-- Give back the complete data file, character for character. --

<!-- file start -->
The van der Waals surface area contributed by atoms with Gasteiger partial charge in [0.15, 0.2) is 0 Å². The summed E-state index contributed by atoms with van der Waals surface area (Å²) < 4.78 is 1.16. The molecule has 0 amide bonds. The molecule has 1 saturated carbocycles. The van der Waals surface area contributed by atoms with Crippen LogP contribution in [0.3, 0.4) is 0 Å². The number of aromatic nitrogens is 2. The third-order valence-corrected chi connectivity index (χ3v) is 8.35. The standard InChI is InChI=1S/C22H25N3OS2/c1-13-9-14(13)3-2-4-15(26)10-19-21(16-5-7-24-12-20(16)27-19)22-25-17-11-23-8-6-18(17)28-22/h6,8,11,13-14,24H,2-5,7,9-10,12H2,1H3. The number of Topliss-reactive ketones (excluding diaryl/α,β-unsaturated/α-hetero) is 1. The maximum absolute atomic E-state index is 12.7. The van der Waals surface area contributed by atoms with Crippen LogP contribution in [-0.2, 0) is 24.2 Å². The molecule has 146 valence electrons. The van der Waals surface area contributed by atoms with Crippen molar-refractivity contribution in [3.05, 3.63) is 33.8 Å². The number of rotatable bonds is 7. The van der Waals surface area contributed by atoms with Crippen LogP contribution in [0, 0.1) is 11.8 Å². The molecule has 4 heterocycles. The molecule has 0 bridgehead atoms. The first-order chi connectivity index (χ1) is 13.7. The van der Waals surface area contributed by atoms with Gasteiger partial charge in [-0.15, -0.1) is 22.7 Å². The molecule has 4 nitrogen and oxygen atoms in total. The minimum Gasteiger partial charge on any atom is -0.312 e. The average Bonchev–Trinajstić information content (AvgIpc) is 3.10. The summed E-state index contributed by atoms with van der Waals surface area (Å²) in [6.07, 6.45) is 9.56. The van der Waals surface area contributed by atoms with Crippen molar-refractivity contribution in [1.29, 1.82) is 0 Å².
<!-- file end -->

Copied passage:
The van der Waals surface area contributed by atoms with Gasteiger partial charge in [0.15, 0.2) is 0 Å². The summed E-state index contributed by atoms with van der Waals surface area (Å²) < 4.78 is 1.16. The molecule has 0 amide bonds. The molecule has 1 saturated carbocycles. The van der Waals surface area contributed by atoms with Crippen LogP contribution in [0.3, 0.4) is 0 Å². The number of aromatic nitrogens is 2. The third-order valence-corrected chi connectivity index (χ3v) is 8.35. The standard InChI is InChI=1S/C22H25N3OS2/c1-13-9-14(13)3-2-4-15(26)10-19-21(16-5-7-24-12-20(16)27-19)22-25-17-11-23-8-6-18(17)28-22/h6,8,11,13-14,24H,2-5,7,9-10,12H2,1H3. The number of Topliss-reactive ketones (excluding diaryl/α,β-unsaturated/α-hetero) is 1. The maximum absolute atomic E-state index is 12.7. The van der Waals surface area contributed by atoms with Crippen LogP contribution in [-0.2, 0) is 24.2 Å². The molecule has 146 valence electrons. The van der Waals surface area contributed by atoms with Crippen molar-refractivity contribution in [3.05, 3.63) is 33.8 Å². The number of rotatable bonds is 7. The van der Waals surface area contributed by atoms with Crippen LogP contribution in [0, 0.1) is 11.8 Å². The molecule has 4 heterocycles. The molecule has 0 bridgehead atoms. The first-order chi connectivity index (χ1) is 13.7. The van der Waals surface area contributed by atoms with Gasteiger partial charge in [-0.15, -0.1) is 22.7 Å². The molecule has 4 nitrogen and oxygen atoms in total. The minimum Gasteiger partial charge on any atom is -0.312 e. The average Bonchev–Trinajstić information content (AvgIpc) is 3.10. The summed E-state index contributed by atoms with van der Waals surface area (Å²) in [6.07, 6.45) is 9.56. The van der Waals surface area contributed by atoms with Crippen molar-refractivity contribution in [1.29, 1.82) is 0 Å².